“We loved each other,” he said. “We spent a lot of time together, at home and on the front lines. Honestly, Sozdar was the light of our lives and a role model to everyone.”
“Everywhere Sozdar went, she strived for women’s freedom and the freedom of our nation,” Simko added. “Sozdar has a dream and her death was very hard for us to take.”
For years, Simko and his fellow soldiers depended on U.S. military support and air power.
Russia is now filling the void left by the U.S., helping the Syrian military to back the Kurds. The Syrian Democratic Forces is now aligning with Bashar al-Assad’s regime, which is accused of war crimes against its own people.
“Without an agreement between Russia and Syria, we would have been wiped out and everyone knows it,” Simko said. “America will never again be able to count on the Kurds to fight ISIS. We don’t trust America anymore. If we hadn’t seen it, we wouldn’t have believed it.”
“For the rest of our lives and the lives of our grandchildren, America will always be a traitor,” he continued.
Naila and Simko showed ABC News their sister’s grave on the edge of al-Malikiyah, which is marked “Sehid,” meaning martyr.
In this cemetery, every single tombstone, marking the final resting place of volunteers like Bawer, is marked the same.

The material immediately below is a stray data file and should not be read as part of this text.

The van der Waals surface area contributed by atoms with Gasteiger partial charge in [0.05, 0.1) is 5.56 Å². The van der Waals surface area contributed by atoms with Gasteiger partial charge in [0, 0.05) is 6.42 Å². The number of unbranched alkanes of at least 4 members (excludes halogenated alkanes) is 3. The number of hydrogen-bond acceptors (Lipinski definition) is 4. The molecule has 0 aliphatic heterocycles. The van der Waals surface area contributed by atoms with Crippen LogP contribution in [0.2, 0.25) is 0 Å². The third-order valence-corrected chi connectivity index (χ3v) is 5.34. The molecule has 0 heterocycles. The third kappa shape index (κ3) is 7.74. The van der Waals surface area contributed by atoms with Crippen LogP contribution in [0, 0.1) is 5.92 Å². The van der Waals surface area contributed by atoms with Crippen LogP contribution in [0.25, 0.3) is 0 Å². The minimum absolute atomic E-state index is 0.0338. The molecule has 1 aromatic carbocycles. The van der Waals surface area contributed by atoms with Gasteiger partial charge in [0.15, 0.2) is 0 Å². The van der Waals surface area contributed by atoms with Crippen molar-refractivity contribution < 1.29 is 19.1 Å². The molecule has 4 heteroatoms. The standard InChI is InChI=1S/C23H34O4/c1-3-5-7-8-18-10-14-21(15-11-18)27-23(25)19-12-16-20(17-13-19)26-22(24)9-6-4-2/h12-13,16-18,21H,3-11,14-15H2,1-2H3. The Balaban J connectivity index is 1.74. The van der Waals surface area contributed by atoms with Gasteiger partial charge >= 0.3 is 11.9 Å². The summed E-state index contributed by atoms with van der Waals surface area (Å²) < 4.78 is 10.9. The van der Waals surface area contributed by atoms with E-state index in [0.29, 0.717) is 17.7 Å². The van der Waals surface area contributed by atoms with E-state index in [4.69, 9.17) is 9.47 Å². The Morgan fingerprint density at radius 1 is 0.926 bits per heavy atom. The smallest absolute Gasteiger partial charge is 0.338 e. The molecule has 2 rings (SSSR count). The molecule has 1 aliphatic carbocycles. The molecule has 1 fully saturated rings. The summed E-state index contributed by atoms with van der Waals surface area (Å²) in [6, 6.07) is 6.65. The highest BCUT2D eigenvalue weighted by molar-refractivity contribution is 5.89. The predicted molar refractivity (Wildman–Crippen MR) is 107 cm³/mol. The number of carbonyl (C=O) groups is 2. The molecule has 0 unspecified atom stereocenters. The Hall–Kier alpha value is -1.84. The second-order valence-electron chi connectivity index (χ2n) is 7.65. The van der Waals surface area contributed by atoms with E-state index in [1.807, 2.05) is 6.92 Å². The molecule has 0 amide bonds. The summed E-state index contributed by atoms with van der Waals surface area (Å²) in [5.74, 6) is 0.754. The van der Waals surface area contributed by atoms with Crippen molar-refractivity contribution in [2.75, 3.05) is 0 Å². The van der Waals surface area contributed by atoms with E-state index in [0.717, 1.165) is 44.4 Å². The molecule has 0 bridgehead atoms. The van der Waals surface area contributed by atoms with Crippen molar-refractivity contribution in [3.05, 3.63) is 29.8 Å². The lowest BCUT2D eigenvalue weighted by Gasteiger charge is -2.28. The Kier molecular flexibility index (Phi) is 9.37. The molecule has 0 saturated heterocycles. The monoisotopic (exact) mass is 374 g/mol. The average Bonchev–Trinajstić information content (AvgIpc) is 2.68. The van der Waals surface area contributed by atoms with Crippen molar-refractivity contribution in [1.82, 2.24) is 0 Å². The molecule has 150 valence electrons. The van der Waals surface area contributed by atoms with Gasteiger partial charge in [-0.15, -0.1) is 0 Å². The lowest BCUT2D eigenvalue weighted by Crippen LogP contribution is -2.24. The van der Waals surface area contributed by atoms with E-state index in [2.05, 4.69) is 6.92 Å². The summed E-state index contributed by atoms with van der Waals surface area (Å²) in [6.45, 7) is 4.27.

If she were alive today, Naila said, her sister would have “lost trust in America.”
“Sozdar was always on the front lines. She was a capable and seasoned fighter,” she said. “America is responsible for these children being killed.”
Now, the White House is deflecting blame for the withdrawal of U.S. troops and calling for a ceasefire.
“Our soldiers are not in harm’s way — as they shouldn’t be — as two countries fight over land that has nothing to do with us,” Trump said Wednesday, even though many American soldiers still remain in the country and are attempting to find safe passage out between the battling factions.
Trump announced sanctions against Turkey on Monday. And on Thursday, Vice President Mike Pence and Secretary of State Mike Pompeo met with Turkish President Recep Tayyip Erdogan to broker a deal.
But Erdogan so far has been defiant, saying he won’t sign a ceasefire agreement. His tanks and troops are crossing the border and advancing on the Syrian city of Manbij.
Turkey has deployed radical Islamic militias — some, offshoots of al Qaeda. Those groups have been seen on video committing gruesome roadside executions.
In one video, leading Kurdish political leader Hervin Khalaf was dragged from her car and shot 23 times. If the video is verified, her slaying will be a war crime — as is the targeting of civilians.
The Kurdish military gave ABC News video of a convoy packed with people that, they say, was hit by a Turkish airstrike. Their bodies and lives were shredded in an instant.
The line between allies and enemies is moving dangerously fast, but not everyone has the option to seek safer ground.
Kamiran Sadoun, a Syrian journalist and ABC News producer, said his parents didn’t know he was working in Northern Syria.
“They would be so afraid,” he said. “This is my job, so I will just stay here … We don’t have any plans.”
Neither does the family of that little girl who lost her leg. Sara’s father said he wants to leave their shattered home, and the neighborhood that used to be safe, but he said there’s nowhere else to go.
Right now, the family is focusing on just keeping Sara alive and distracting her from her pain.